Evaluation of fat saturation technique for T2-weighted endorectal coil MRI of the prostate

Scott A. Mirowitz, Jay P. Heiken, Jeffrey J. Brown

Research output: Contribution to journalArticlepeer-review

8 Scopus citations


The use of fat suppression has been found to improve tissue contrast and artifact control for performance of body coil MR imaging of the pelvis. The objective of this study was to evaluate whether use of fat suppression confers similar advantages when endorectal coil MR examinations are performed for staging of prostate cancer. Sixty consecutive patients were evaluated with conventional T1-weighted (TR 600, TE 20) and conventional and fat saturation proton density-/T2-weighted (TR 2500, TE 35 80) sequences. Thirteen of 60 patients underwent subsequent radical prostatectomy and constituted the study group for which conventional and fat suppressed long TR images were directly compared by three reviewers. Criteria assessed included the relative ability of each sequence to demonstrate zonal distinction, periprostatic venous plexus, fibromuscular stroma, capsule definition, seminal vesicle architecture, tumor conspicuity, capsular penetration and/or seminal vesicle tumor invasion, artifact control, and overall image quality. There was no statistically significant improvement in factors relating to image quality with use of fat saturation. In addition, depiction of the anatomic and pathologic features listed above was not significantly improved for fat-suppressed as compared with conventional endorectal coil images. It is concluded that fat saturation does not result in significant improvement over conventional T2-weighted images in endorectal MR imaging of the prostate.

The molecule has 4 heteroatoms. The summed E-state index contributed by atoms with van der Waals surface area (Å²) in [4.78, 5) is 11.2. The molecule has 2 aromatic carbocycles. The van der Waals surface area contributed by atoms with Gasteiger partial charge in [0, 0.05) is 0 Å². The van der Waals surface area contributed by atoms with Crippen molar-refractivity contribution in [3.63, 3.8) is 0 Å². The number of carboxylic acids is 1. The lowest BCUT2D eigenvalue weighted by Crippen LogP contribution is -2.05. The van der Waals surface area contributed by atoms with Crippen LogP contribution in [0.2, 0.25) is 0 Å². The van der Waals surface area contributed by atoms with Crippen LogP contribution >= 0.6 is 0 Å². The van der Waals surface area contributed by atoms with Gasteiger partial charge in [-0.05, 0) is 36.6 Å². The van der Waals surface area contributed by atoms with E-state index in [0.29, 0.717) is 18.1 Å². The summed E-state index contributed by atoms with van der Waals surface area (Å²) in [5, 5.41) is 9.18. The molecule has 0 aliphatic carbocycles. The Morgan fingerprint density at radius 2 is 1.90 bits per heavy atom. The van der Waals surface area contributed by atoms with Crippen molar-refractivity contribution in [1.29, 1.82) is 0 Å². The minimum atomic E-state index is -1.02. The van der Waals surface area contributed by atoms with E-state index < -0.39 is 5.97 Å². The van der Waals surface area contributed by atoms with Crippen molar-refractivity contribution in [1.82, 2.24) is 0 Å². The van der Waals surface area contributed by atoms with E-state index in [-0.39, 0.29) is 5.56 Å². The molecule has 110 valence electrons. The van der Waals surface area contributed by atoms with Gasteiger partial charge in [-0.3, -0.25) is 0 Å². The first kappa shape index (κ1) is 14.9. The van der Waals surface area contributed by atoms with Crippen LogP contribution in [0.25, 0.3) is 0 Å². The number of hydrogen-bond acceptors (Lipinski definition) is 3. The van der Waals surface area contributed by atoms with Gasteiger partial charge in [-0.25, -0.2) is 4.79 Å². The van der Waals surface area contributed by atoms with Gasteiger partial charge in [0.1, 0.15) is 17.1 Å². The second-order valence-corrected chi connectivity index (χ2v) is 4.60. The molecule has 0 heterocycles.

Original languageEnglish (US)
Pages (from-to)743-747
Number of pages5
JournalMagnetic Resonance Imaging
Issue number5
StatePublished - 1994


  • MR, comparative studies
  • MR, fat suppression
  • Prostate, MR
  • Prostate, neoplasms

ASJC Scopus subject areas

  • Biophysics
  • Biomedical Engineering
  • Radiology Nuclear Medicine and imaging


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